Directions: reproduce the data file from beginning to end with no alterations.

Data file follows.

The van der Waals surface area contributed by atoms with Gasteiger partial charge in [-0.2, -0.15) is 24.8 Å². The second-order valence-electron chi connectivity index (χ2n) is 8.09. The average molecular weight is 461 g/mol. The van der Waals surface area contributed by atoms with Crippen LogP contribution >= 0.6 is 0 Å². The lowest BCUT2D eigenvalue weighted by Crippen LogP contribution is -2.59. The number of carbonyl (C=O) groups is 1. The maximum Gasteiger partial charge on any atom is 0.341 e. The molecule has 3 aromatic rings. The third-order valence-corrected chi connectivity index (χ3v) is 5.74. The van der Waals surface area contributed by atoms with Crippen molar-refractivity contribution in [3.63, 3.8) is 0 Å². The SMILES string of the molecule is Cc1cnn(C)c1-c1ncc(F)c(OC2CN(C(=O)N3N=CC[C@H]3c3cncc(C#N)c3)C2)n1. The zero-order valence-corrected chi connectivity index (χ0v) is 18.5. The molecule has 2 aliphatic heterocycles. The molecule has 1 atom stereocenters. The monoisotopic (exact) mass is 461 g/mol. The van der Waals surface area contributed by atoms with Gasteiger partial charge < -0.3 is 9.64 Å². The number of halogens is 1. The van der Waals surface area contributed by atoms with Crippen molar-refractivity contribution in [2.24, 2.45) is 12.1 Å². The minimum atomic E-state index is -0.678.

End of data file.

The van der Waals surface area contributed by atoms with Gasteiger partial charge in [-0.2, -0.15) is 24.8 Å². The second-order valence-electron chi connectivity index (χ2n) is 8.09. The average molecular weight is 461 g/mol. The van der Waals surface area contributed by atoms with Crippen LogP contribution >= 0.6 is 0 Å². The lowest BCUT2D eigenvalue weighted by Crippen LogP contribution is -2.59. The number of carbonyl (C=O) groups is 1. The maximum Gasteiger partial charge on any atom is 0.341 e. The molecule has 3 aromatic rings. The third-order valence-corrected chi connectivity index (χ3v) is 5.74. The van der Waals surface area contributed by atoms with Crippen molar-refractivity contribution in [3.63, 3.8) is 0 Å². The SMILES string of the molecule is Cc1cnn(C)c1-c1ncc(F)c(OC2CN(C(=O)N3N=CC[C@H]3c3cncc(C#N)c3)C2)n1. The zero-order valence-corrected chi connectivity index (χ0v) is 18.5. The molecule has 2 aliphatic heterocycles. The molecule has 1 atom stereocenters. The monoisotopic (exact) mass is 461 g/mol. The van der Waals surface area contributed by atoms with Gasteiger partial charge < -0.3 is 9.64 Å². The number of halogens is 1. The van der Waals surface area contributed by atoms with Crippen molar-refractivity contribution in [2.24, 2.45) is 12.1 Å². The minimum atomic E-state index is -0.678.